Constitutionalism: Point/Counter-Point

By Chidem Kurdas and Thomas McQuade

In our previous post, Thomas argued that voter feedback is weak in constraining the exercise of legislative power. Chidem countered that the other fundamental constraint, the constitution, is therefore all-important. Commentators were divided, with cogent arguments pro and con. We continue this discussion.

Chidem:  Constitutionalism is the idea of subjecting political power to rules that stand above that power. The concept took a long time to develop and became effective only in some societies. Its roots go back to the Magna Carta of 1215 in which King John of England accepted limits to his authority and an earlier Charter of Liberties. Today’s struggles about the US Constitution are but another chapter in this long history.

Public choice pioneer and Nobel-prize winner James Buchanan powerfully made the constitutionalist case. Geoffrey Brennan and Buchanan offer this definition in The Reason of Rules (1985): “the essence of the constitutionalist approach is that political action (including the making of laws) be conducted according to certain rules (or meta-rules).”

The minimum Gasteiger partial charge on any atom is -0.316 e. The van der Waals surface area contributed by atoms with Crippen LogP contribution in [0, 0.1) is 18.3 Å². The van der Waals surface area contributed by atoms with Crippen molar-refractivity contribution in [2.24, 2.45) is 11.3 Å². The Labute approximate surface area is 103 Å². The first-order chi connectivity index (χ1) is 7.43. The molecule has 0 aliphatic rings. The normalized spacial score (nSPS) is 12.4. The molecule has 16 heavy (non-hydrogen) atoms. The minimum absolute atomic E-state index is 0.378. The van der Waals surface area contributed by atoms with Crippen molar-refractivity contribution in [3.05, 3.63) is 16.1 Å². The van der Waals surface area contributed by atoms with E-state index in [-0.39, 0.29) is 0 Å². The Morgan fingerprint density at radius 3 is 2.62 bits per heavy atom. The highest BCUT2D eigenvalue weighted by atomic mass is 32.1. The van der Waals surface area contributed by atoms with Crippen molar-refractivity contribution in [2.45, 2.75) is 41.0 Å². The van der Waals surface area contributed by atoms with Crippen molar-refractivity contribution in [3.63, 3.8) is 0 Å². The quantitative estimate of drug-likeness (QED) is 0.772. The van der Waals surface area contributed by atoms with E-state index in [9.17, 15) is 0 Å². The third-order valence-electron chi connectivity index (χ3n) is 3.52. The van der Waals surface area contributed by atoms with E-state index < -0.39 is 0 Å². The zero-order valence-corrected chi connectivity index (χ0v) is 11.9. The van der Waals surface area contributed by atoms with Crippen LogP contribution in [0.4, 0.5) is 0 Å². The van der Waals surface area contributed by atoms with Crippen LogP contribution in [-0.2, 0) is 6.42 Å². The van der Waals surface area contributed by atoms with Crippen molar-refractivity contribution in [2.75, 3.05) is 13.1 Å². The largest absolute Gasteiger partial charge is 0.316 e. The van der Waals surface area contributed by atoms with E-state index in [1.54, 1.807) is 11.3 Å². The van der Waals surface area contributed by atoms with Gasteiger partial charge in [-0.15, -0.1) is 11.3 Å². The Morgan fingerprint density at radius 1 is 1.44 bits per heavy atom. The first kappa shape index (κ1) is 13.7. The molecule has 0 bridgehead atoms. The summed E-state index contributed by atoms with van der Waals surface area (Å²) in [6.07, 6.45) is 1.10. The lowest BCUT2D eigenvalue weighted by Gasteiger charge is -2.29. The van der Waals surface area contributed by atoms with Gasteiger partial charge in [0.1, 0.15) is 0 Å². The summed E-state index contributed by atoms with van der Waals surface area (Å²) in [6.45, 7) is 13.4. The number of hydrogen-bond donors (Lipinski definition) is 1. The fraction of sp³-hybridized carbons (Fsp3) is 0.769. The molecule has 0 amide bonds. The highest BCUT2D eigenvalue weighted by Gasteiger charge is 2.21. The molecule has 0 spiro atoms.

In the alternative view, majority voting is the ultimate source of morally legitimate political power and there should be no constraints on it.  Buchanan and Roger Congleton (Politics by Principle, Not Interest, 1998) argue that in the absence of meta-rules politics devolves into majority-seeking deals where some benefit at the expense of others.   Continue reading

Russell Hardin on Constitutions as Coordination Devices

by Gene Callahan

This is an excerpt from a longer work of mine. While I thought it possibly of interest to readers here, they will have to excuse me if in some places I refer to ‘another part of this work’ or something of the sort:

A leading contemporary constitutional theorist, Russell Hardin, rejects the currently popular contractualist understanding of constitutions, as represented above by Buchanan and Tullock. In its place, he proposes, offering an understanding somewhat more compatible with Oakeshott’s case against rationalism, that constitutions are ‘coordination’ devices, not contracts. He recognizes the force of a case such as de Jasay’s against constitutional contractualism, since a constitution lacks the third-party enforcer characteristic of meaningful, potentially effective contracts.

In the absence of such an external arbiter, he contends, ‘A constitution, if it is to work in bringing about and maintaining social order, must be self-enforcing’ (1999: 89). Much like a social convention to drive on a particular side of the road, a successful constitution must incorporate incentives for individual actors to adhere to it of their own accord. Continue reading